When electrons or atoms or individuals or societies interact with one another or their environment, the collective behavior of the whole is different from that of its parts. We call this resulting behavior emergent. Emergence thus refers to collective phenomena or behaviors in complex adaptive systems that are not present in their individual parts.
By David Pines, Co-Founder in Residence, Santa Fe Institute
The most exciting hypothesis in cognitive science right now is the theory that cognition is embodied. Like all good ideas in cognitive science, however, embodiment immediately came to mean six different things. The most common definitions involve the straightforward claim that ‘states of the body modify states of the mind’. However, the implications of embodiment are actually much more radical than this. If cognition can span the brain, body and the environment, then the ‘states of mind’ of disembodied cognitive science won’t exist to be modified. Cognition will instead be an extended system assembled from a broad array of resources. Taking embodiment seriously therefore requires both new methods and theory. Here we outline four key steps that research programmes should follow in order to fully engage with the implications of embodiment. The first step is to conduct a task analysis, which characterises from a first person perspective the specific task that a perceiving-acting cognitive agent is faced with. The second step is to identify the task-relevant resources the agent has access to in order to solve the task. These resources can span brain, body and environment. The third step is to identify how the agent can assemble these resources into a system capable of solving the problem at hand. The last step is to test the agent’s performance to confirm that agent is actually using the solution identified in step 3. We explore these steps in more detail with reference to two useful examples (the outfielder problem and the A-not-B error), and introduce how to apply this analysis to the thorny question of language use. Embodied cognition is more than we think it is, and we have the tools we need to realise its full potential.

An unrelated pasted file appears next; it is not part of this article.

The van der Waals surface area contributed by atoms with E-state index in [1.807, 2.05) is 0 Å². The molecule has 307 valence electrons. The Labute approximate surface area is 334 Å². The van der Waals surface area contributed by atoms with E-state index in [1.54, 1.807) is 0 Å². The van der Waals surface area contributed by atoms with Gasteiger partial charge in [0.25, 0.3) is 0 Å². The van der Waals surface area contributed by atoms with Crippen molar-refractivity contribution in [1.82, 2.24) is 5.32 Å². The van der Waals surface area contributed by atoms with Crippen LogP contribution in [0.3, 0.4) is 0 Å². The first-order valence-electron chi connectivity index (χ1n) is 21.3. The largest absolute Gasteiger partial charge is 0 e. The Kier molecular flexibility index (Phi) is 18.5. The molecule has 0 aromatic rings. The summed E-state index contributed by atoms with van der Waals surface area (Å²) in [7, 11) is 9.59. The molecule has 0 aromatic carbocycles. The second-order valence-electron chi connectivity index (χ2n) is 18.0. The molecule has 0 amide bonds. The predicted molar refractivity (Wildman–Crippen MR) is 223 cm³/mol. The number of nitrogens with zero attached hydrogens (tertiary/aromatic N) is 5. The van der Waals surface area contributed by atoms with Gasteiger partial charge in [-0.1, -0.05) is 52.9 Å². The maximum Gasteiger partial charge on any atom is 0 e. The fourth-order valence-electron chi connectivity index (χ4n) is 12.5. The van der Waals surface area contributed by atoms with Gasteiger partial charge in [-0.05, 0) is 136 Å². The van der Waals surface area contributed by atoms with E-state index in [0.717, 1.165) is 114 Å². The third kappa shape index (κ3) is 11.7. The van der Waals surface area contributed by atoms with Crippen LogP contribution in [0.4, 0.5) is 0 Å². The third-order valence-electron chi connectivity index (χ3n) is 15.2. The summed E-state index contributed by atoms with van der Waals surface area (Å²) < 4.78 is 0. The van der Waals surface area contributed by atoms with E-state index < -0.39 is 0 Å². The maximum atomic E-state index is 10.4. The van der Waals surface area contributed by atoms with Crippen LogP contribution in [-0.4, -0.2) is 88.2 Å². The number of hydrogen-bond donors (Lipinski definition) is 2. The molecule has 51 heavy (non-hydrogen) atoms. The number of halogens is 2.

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We reached a little milestone this week. Our big list of Free Online Courses now features 1,000 courses from top universities. Let's quickly break things down for you: The list lets you download audio & video lectures from schools like Stanford, Yale, MIT, Oxford and Harvard.
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Antonio Damasio, M.D., is a professor of neuroscience and the director of the Brain and Creativity Institute at the University of Southern California. He is a pioneer in the field of cognitive neuroscience and a highly cited researcher. He has receiv...
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